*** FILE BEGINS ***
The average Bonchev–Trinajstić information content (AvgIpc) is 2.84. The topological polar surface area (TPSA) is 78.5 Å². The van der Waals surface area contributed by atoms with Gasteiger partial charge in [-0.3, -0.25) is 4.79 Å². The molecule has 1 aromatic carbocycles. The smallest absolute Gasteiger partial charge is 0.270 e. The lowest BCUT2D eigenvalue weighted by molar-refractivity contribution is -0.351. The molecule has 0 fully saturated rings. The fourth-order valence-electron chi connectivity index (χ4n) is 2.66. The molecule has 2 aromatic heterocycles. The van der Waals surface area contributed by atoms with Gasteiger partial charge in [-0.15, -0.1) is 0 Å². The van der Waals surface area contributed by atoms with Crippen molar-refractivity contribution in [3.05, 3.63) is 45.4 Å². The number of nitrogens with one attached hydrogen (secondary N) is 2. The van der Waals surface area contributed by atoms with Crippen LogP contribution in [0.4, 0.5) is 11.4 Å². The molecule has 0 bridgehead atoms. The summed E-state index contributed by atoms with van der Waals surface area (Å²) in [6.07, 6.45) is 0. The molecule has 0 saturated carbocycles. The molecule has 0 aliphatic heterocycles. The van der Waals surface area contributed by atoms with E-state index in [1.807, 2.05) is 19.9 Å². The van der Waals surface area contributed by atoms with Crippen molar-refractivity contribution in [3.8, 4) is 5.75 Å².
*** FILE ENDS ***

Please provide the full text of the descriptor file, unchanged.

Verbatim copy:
The average Bonchev–Trinajstić information content (AvgIpc) is 2.84. The topological polar surface area (TPSA) is 78.5 Å². The van der Waals surface area contributed by atoms with Gasteiger partial charge in [-0.3, -0.25) is 4.79 Å². The molecule has 1 aromatic carbocycles. The smallest absolute Gasteiger partial charge is 0.270 e. The lowest BCUT2D eigenvalue weighted by molar-refractivity contribution is -0.351. The molecule has 0 fully saturated rings. The fourth-order valence-electron chi connectivity index (χ4n) is 2.66. The molecule has 2 aromatic heterocycles. The van der Waals surface area contributed by atoms with Gasteiger partial charge in [-0.15, -0.1) is 0 Å². The van der Waals surface area contributed by atoms with Crippen molar-refractivity contribution in [3.05, 3.63) is 45.4 Å². The number of nitrogens with one attached hydrogen (secondary N) is 2. The van der Waals surface area contributed by atoms with Crippen LogP contribution in [0.4, 0.5) is 11.4 Å². The molecule has 0 bridgehead atoms. The summed E-state index contributed by atoms with van der Waals surface area (Å²) in [6.07, 6.45) is 0. The molecule has 0 saturated carbocycles. The molecule has 0 aliphatic heterocycles. The van der Waals surface area contributed by atoms with E-state index in [1.807, 2.05) is 19.9 Å². The van der Waals surface area contributed by atoms with Crippen molar-refractivity contribution in [3.8, 4) is 5.75 Å².